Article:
This is why Drive for Change exists.
This is why The Royal Gazette and A Piece of the Rock, and numerous other partners, have joined forces to campaign so hard for the initiative.
This is why friends should not allow friends to drive while under the influence of alcohol and/or drugs.
This is why friends and family should not enable such activity by travelling in the same car.
This is why random roadside sobriety testing is an absolute must.
This is why government funds must be found to make the introduction of speed cameras an imminent reality.
This is the result of a Bermudian culture that has produced what can be accurately described as some of the worst drivers in the world.
This is why parents should think long and hard before buying that first bike for their 16-year-old child.
This is why there should be a conversation about raising the age requirement for a car driving licence to 21.
This is why tougher and longer-lasting penalties should be in place for drink-driving and speeding offenders.
This is why we should consider lowering the legal limit from 80mg of alcohol per 100ml of blood to 50mg/100ml.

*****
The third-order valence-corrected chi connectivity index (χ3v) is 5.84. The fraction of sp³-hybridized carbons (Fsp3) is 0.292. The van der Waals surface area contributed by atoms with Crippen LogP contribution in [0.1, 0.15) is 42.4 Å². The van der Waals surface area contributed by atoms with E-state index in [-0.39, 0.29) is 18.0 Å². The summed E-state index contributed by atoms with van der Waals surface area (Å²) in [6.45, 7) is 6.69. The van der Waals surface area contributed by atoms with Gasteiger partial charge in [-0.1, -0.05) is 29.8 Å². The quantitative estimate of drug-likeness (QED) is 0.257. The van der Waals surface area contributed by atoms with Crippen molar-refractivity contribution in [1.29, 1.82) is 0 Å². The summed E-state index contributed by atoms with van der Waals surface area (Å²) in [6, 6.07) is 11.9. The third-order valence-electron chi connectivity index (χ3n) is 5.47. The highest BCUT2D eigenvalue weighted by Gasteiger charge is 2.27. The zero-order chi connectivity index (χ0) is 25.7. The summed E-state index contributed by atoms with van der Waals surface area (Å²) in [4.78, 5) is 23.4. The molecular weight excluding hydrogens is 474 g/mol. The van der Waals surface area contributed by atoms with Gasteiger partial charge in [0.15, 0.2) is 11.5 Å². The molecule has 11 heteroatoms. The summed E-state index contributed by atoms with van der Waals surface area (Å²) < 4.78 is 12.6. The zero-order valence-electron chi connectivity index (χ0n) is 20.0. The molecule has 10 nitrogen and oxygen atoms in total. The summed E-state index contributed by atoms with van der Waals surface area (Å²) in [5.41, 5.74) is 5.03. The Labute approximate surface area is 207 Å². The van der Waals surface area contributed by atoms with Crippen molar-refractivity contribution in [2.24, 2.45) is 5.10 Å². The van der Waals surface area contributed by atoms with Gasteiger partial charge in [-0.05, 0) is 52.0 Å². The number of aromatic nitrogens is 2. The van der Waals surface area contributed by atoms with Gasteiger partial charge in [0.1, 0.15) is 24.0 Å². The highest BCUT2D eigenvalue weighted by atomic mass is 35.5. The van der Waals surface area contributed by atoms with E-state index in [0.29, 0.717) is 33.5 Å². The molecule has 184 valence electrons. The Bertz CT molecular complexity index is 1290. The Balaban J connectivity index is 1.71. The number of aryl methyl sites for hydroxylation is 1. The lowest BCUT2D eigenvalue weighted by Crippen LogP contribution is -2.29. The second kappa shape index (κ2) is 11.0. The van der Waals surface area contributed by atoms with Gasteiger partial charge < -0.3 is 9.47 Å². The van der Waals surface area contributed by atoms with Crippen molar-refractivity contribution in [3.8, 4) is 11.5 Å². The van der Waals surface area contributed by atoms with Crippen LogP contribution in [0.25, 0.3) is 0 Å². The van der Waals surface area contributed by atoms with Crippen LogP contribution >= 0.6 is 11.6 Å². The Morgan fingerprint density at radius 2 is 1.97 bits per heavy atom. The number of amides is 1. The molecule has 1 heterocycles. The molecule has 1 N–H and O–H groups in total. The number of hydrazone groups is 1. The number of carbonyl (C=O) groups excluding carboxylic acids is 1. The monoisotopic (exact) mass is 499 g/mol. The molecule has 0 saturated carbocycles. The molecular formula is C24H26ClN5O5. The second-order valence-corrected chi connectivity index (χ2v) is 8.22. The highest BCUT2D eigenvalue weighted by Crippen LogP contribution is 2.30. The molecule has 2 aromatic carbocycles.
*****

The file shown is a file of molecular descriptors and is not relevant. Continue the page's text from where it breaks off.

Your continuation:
This is why police must target distracted drivers with the same zeal as they do those who drive under the influence.
This is why magistrates, backed by legislation, should develop a zero-tolerance approach.
This is how we lost 118 lives in the ten years to January 2018.
Even before the ink had been allowed to dry on the front-page interview with David Burt yesterday, Bermudians’ penchant for vehicular suicide again revealed itself in the crash on Middle Road in Smith’s that injured six people.
The car driven in the crash — it cannot be said to be an accident given the obvious speed involved — is a write-off and we are thankful that it was an immobile wall that it slammed into rather than another moving vehicle, or else our road traffic fatality figures would surely have swelled.
The driver, who has been arrested on suspicion of impaired driving and remains in police custody, and his five passengers will live to drive another day. But Monday’s was a lesson that needs to be learnt.
We have said that before — about learning our lessons.
Yet, still, the attitudes on our cramped roads continue in cavalier mode.
Unchecked. Unabated. Seemingly unaware that tragedy and death play no favourites.
The attitudes that “this is someone else’s problem” and “it could never happen to me” are naďve in the extreme, and symptomatic of a society whose IQ where it pertains to road traffic-related death and injury seems stuck on zero.
It is a parlous position for a supposedly advanced society to be in. Saying it must end and that we must do better are not enough.
This is the age of tough love and, perhaps, a return to the draconian era to save us from ourselves.
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